My imitation of the POS-tagger at was finished today and everything seems to work. Seems. The problem is that the nlpwp tagger was written for the sake of instruction and is not supposed to be a working application. The success of frequency-based tagging is evaluated, but the performance of the transformation-based tagging remains unclear, especially between consecutive correction rules.

The Plan is to write my own flavour of the nlpwp tagger with some small differences. I’m still just brainstorming, so bear with me:

  • use three different versions of the Brown Corpus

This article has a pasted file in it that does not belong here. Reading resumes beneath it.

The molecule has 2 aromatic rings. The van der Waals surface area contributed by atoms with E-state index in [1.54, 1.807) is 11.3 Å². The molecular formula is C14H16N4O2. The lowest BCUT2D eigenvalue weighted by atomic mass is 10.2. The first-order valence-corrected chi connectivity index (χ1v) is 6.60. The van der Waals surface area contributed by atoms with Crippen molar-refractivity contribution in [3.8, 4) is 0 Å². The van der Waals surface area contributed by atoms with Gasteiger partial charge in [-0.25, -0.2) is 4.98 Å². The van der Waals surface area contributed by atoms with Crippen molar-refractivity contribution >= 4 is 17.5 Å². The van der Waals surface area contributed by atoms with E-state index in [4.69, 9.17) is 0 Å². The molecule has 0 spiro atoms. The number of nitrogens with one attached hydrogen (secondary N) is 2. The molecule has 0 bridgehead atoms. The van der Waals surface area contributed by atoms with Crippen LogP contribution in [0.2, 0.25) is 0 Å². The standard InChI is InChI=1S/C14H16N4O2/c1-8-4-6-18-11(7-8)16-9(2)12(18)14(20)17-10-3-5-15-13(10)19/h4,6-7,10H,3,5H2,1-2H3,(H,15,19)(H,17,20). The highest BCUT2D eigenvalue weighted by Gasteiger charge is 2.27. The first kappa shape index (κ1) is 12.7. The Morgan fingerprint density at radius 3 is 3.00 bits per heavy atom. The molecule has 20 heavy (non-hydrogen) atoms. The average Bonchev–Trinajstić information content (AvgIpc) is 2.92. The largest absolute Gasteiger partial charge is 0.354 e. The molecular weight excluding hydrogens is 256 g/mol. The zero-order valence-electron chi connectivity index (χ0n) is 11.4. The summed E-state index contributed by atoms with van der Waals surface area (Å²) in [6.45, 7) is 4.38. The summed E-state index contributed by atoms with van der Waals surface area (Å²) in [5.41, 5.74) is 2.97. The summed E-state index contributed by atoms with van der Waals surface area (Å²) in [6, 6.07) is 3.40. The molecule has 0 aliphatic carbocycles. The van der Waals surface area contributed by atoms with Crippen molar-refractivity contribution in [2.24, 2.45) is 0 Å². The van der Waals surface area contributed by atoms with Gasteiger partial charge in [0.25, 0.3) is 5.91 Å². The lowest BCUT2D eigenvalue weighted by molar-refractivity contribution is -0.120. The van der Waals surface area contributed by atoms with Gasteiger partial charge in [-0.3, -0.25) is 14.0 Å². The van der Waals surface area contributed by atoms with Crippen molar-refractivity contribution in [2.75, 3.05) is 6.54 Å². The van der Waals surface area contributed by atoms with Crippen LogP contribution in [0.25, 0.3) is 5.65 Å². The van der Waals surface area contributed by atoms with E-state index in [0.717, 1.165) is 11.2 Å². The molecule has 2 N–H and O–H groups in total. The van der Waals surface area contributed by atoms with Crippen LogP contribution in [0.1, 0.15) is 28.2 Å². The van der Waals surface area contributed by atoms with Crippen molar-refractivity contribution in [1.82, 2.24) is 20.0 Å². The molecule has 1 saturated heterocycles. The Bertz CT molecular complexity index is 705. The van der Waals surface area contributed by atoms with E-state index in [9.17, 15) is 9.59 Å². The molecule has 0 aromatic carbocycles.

1. a tagged file to build a model (trainFile)
    2. an untagged file to test the model upon (testFile)
    3. a tagged file to evaluate the tags generated using the model on the testFile (evalFile). This is the same as the testFile, except that it’s been tagged
  • maintain a clear difference between training, testing and evaluating the tagger in the Haskell code
  • try to use a data type consistently for the list of tokens/tags (instead of a list, Zipper, Map…)
  • check whether it is possible to use the tagger for several corpuses.

I’m not saying that my way will be better, but I think I have to try this to get a better understanding of how the tagger works and what its weak spots are. To be continued…